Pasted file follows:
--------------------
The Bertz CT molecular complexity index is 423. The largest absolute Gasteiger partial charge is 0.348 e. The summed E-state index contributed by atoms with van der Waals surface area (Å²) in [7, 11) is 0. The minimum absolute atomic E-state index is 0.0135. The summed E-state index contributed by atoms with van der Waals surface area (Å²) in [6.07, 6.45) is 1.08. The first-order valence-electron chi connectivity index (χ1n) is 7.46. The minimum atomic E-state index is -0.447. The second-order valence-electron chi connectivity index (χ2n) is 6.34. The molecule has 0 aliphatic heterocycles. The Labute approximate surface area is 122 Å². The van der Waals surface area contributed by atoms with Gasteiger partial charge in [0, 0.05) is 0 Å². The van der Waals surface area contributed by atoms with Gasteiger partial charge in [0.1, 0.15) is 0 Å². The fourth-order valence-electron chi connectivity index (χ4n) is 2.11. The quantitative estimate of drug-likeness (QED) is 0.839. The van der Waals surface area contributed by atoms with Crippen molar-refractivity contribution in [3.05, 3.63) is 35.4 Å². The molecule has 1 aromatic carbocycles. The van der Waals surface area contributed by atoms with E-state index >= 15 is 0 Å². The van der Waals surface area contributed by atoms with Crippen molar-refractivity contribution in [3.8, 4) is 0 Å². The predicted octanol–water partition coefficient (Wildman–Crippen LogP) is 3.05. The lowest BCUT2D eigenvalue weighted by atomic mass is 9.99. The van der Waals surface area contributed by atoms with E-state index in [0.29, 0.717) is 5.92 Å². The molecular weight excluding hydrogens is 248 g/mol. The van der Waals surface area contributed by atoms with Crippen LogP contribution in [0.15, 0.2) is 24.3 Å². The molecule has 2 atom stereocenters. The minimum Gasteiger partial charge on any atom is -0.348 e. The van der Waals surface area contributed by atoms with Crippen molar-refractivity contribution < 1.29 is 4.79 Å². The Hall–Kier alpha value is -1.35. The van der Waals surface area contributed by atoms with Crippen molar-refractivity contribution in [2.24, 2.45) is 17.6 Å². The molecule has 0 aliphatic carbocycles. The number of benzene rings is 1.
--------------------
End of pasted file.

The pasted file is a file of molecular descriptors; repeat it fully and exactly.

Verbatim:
The Bertz CT molecular complexity index is 423. The largest absolute Gasteiger partial charge is 0.348 e. The summed E-state index contributed by atoms with van der Waals surface area (Å²) in [7, 11) is 0. The minimum absolute atomic E-state index is 0.0135. The summed E-state index contributed by atoms with van der Waals surface area (Å²) in [6.07, 6.45) is 1.08. The first-order valence-electron chi connectivity index (χ1n) is 7.46. The minimum atomic E-state index is -0.447. The second-order valence-electron chi connectivity index (χ2n) is 6.34. The molecule has 0 aliphatic heterocycles. The Labute approximate surface area is 122 Å². The van der Waals surface area contributed by atoms with Gasteiger partial charge in [0, 0.05) is 0 Å². The van der Waals surface area contributed by atoms with Gasteiger partial charge in [0.1, 0.15) is 0 Å². The fourth-order valence-electron chi connectivity index (χ4n) is 2.11. The quantitative estimate of drug-likeness (QED) is 0.839. The van der Waals surface area contributed by atoms with Crippen molar-refractivity contribution in [3.05, 3.63) is 35.4 Å². The molecule has 1 aromatic carbocycles. The van der Waals surface area contributed by atoms with E-state index >= 15 is 0 Å². The van der Waals surface area contributed by atoms with Crippen molar-refractivity contribution in [3.8, 4) is 0 Å². The predicted octanol–water partition coefficient (Wildman–Crippen LogP) is 3.05. The lowest BCUT2D eigenvalue weighted by atomic mass is 9.99. The van der Waals surface area contributed by atoms with E-state index in [0.29, 0.717) is 5.92 Å². The molecular weight excluding hydrogens is 248 g/mol. The van der Waals surface area contributed by atoms with Crippen LogP contribution in [0.15, 0.2) is 24.3 Å². The molecule has 2 atom stereocenters. The minimum Gasteiger partial charge on any atom is -0.348 e. The van der Waals surface area contributed by atoms with Crippen molar-refractivity contribution < 1.29 is 4.79 Å². The Hall–Kier alpha value is -1.35. The van der Waals surface area contributed by atoms with Crippen molar-refractivity contribution in [2.24, 2.45) is 17.6 Å². The molecule has 0 aliphatic carbocycles. The number of benzene rings is 1.